The IRS and the Justice Department have increased their efforts regarding criminal investigation of international tax evasion. Global tax enforcement has become a top priority at the IRS and, as a result, the agency initiated a series of Offshore Voluntary Disclosure Programs (OVD). The goal of these OVDs is to settle with taxpayers who had previously failed to report offshore income and file any related information return.1
The law assumes that nearly every U.S. citizen knows about the obligation to file an income tax return.2 Unfortunately, the Foreign Bank Account Report (FBAR) filing requirement was relatively unknown until recently and there are a significant number of taxpayers who violated the law inadvertently.3 Nonetheless, such taxpayers are subject to the FBAR penalties. Although there are some options available for benign actors, the complexities of the programs may make it difficult for taxpayers to come forward and distinguish themselves from intentional tax evaders.
Foreign Bank Account Report Filing Requirements and Penalties
The Bank Secrecy Act (BSA) requires U.S. citizens and residents to report foreign accounts on Form TD F 90-22.1 Report of Foreign Bank and Financial Accounts (FBAR) in order for the government to prevent money laundering and tax evasion.4 According to the instructions promulgated by the IRS, a person must file an FBAR return if all of the following conditions are met: 1) a “U.S. person,” 2) had a “financial interest” in or “signature authority” over, or “other authority” over 3) one or more “financial accounts” 4) located in a “foreign country,” 5) and the aggregate value of such account(s) exceeded $10,000, 6) at any time during the calendar year.5 Understanding the requirement to file an FBAR is a task on its own but to make matters more complicated, the information return has a different deadline than the individual income tax return; FBAR is due by June 30th, and not on April 15th.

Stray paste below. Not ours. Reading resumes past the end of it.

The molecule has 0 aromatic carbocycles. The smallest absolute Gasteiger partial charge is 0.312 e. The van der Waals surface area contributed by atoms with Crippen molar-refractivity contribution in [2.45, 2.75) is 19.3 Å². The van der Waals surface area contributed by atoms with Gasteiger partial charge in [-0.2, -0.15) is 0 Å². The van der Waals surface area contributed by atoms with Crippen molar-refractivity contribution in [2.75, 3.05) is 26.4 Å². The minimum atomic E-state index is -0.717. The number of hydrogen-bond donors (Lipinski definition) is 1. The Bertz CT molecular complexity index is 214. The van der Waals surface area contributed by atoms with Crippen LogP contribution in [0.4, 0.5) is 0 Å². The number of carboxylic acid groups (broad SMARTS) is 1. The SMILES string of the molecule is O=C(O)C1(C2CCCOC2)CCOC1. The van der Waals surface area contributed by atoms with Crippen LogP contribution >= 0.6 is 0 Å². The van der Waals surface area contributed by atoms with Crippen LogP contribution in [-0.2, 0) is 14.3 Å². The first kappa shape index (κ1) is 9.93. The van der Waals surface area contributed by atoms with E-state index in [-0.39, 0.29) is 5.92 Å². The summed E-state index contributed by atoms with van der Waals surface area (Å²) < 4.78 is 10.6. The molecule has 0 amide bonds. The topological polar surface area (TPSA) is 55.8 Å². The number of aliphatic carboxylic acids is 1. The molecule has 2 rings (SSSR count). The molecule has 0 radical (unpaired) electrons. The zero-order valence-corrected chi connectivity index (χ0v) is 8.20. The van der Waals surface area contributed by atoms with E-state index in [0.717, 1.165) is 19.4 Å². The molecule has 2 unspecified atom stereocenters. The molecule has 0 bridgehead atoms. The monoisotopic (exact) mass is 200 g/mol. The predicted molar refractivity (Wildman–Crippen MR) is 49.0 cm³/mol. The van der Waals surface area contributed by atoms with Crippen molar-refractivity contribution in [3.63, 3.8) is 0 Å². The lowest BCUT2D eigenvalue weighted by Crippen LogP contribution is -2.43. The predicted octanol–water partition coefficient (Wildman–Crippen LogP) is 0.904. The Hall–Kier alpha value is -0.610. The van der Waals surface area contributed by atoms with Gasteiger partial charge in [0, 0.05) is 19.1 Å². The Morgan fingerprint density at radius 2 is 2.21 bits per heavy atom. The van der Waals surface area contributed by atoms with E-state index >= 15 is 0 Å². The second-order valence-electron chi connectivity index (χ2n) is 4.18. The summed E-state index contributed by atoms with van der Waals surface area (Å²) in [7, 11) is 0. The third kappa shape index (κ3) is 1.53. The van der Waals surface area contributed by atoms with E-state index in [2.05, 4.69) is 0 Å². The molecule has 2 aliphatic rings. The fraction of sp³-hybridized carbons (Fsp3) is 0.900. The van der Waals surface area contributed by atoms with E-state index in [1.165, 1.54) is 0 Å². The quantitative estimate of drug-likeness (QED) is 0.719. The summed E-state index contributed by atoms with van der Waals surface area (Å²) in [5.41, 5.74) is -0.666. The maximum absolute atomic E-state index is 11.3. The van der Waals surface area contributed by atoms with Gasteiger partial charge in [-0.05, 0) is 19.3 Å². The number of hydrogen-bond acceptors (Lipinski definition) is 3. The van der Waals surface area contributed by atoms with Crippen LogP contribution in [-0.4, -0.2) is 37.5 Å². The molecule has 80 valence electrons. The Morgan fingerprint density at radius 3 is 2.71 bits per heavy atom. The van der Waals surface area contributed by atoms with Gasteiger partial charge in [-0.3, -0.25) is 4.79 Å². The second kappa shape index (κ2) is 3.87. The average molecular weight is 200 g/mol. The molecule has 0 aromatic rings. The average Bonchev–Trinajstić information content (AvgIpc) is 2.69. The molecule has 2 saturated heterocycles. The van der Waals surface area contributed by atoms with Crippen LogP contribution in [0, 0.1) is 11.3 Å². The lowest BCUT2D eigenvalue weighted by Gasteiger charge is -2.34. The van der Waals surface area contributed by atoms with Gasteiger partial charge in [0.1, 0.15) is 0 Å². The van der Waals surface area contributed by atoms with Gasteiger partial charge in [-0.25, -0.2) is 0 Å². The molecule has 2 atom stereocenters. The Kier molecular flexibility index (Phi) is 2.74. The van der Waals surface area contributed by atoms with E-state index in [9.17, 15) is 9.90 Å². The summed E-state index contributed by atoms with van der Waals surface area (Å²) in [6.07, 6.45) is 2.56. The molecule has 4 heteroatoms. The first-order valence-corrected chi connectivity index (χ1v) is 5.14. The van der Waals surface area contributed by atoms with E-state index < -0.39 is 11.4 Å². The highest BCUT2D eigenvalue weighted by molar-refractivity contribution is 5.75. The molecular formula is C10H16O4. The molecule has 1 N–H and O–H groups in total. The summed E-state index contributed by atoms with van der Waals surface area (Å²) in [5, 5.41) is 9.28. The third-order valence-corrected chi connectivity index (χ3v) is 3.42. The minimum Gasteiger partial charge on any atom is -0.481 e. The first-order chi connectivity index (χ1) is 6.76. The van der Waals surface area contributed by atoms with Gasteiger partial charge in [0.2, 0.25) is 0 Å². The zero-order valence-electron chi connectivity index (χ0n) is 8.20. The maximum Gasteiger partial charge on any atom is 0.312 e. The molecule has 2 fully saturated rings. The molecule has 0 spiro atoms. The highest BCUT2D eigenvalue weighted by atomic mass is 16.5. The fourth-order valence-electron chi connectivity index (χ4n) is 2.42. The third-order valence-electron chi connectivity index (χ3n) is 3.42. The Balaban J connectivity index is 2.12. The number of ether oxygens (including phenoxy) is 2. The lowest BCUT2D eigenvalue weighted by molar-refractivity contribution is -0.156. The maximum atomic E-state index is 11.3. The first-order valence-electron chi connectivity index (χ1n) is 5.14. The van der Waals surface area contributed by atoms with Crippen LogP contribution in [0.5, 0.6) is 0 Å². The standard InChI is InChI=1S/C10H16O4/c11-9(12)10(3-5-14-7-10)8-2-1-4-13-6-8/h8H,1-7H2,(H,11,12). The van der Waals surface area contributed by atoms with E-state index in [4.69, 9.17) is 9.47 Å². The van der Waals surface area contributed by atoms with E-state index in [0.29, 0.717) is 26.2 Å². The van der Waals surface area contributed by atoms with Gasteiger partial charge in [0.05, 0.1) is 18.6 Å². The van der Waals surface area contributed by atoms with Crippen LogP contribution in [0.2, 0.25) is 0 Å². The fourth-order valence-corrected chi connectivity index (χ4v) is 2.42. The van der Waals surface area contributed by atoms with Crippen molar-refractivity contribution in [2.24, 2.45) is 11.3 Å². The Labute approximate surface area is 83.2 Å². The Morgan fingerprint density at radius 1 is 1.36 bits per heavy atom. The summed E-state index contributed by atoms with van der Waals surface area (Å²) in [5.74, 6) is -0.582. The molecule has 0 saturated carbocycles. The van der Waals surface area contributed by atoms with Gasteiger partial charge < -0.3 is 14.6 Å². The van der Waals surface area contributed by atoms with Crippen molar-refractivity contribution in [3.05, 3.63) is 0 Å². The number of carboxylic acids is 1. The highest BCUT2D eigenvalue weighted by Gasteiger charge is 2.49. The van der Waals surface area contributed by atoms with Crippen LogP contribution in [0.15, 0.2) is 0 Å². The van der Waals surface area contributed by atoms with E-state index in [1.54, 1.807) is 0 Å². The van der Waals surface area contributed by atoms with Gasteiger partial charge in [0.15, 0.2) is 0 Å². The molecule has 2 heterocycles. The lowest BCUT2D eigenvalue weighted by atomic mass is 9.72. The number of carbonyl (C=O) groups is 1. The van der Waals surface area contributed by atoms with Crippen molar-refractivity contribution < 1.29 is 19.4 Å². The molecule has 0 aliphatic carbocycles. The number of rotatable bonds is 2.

Thus, amongst the tax evaders and non-filers are also those who do not realize that they have a duty to disclose their interest in foreign accounts on an FBAR, but are nevertheless violators and liable for the hefty FBAR penalties.
The maximum civil penalty applicable for a willful failure to report foreign accounts on an FBAR is rather severe; it is the greater of 50 percent of the account or $100,000 per year.6 The penalty for non-willful failure to file may be up to $10,000 per violation if 1) the violation was due to “reasonable cause,” and 2) the amount of the transaction or the balance in the account at the time of the transaction was properly reported.7 In addition to civil penalties, possible criminal charges include tax evasion, filing a false return, and failure to file an income tax return.8
Thus, with a reduced penalty structure and lowered risk of criminal prosecution, the OVDs have proven to be effective in bringing taxpayer into compliance (and in gathering data to further investigate willful tax evaders).
Brief Background of the Program
Beginning in 2003, the IRS has operated four offshore programs which provided incentives for taxpayers to disclose their offshore accounts and pay delinquent taxes, interest and penalties.9 According to a report issued by the Government Accountability Office, as of December 2012, the IRS has collected over $5.5 billion in revenue from taxpayers who participated in its OVDs.10 The programs attracted 39,000 disclosures by generally offering reduced penalties and lowered risk of criminal prosecution.11
The first of the four initiatives was offered in 2003 and was related to an offshore credit card project the IRS pursued starting in 2000.12 The IRS served “John Doe” summonses on major credit card companies seeking records on foreign bank accounts, but by the time the agency gathered enough data to place files in the hands of revenue agents, most cases had approached the end of the 3-year statute of limitations period for assessment.13 It was around the time of this project, in 2003, when the IRS announced its “Offshore Voluntary Compliance Initiative” (OVCI) in order to get taxpayers to come forward and “clear up their tax liabilities.”14 The 2003 OVCI resulted in $75 million dollars in taxes paid by taxpayers who participated.15